I'd like to know whether the question

If we can't write a unit test then what is the closest solution?

grammatical? Does it sound natural or may be you would ask that kind of a question some another way?

1 Answer 1


It is grammatically correct. Whether it could be understood depends on what a "unit test" and a "close solution" are.

My understanding of the jargon is that a "unit test" is a computer procedure that tests one aspect of a computer program. It's not clear how a "solution" could be close to a test, so that doesn't seem to be understandable. Perhaps you meant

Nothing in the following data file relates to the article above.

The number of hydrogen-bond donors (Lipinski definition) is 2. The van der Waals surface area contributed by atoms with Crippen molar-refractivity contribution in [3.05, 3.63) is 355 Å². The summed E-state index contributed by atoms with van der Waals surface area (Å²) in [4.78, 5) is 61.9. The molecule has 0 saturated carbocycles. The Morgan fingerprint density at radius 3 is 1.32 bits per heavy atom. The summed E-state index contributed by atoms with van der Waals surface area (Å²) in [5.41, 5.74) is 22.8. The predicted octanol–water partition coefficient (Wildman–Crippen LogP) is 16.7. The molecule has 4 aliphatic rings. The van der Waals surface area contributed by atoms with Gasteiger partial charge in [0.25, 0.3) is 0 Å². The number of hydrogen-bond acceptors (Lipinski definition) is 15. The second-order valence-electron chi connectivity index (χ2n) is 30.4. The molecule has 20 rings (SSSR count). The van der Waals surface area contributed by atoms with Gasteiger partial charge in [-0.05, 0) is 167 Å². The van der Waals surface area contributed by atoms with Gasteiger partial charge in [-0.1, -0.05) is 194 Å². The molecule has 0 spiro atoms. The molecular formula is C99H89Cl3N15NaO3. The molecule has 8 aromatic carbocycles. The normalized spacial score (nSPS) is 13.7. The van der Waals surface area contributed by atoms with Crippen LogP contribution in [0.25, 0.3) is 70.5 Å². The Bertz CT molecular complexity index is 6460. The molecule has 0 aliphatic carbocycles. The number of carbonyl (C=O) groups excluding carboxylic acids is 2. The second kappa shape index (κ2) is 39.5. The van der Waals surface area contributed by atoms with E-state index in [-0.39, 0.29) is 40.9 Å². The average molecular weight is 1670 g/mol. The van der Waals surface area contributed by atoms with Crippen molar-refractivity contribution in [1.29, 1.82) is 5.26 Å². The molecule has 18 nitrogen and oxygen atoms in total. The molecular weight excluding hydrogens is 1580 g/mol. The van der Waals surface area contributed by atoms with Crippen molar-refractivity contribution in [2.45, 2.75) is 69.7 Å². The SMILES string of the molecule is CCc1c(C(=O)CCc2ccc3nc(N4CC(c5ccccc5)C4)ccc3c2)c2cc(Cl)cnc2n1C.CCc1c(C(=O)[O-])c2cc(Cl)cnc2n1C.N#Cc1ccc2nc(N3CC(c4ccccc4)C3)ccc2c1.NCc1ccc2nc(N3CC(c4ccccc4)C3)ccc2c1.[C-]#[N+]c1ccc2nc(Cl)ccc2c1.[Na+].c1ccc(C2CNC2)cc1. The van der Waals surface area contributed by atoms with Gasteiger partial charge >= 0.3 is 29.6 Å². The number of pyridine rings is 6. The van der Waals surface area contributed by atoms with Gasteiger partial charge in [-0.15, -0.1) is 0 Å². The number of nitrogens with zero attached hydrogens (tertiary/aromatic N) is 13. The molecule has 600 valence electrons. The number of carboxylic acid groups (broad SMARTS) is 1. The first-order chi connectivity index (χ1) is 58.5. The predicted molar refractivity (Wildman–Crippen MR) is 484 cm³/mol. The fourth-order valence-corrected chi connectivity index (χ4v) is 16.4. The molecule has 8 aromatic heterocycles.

If we can't write a unit test, what is the best option?


... what should we do instead?

  • Thank you! You've got it right. I just want to indicate that I need something close, not very different from a unit test - so I ended up with the phrase "closest solution"...
    – embedc
    Apr 16, 2019 at 7:43

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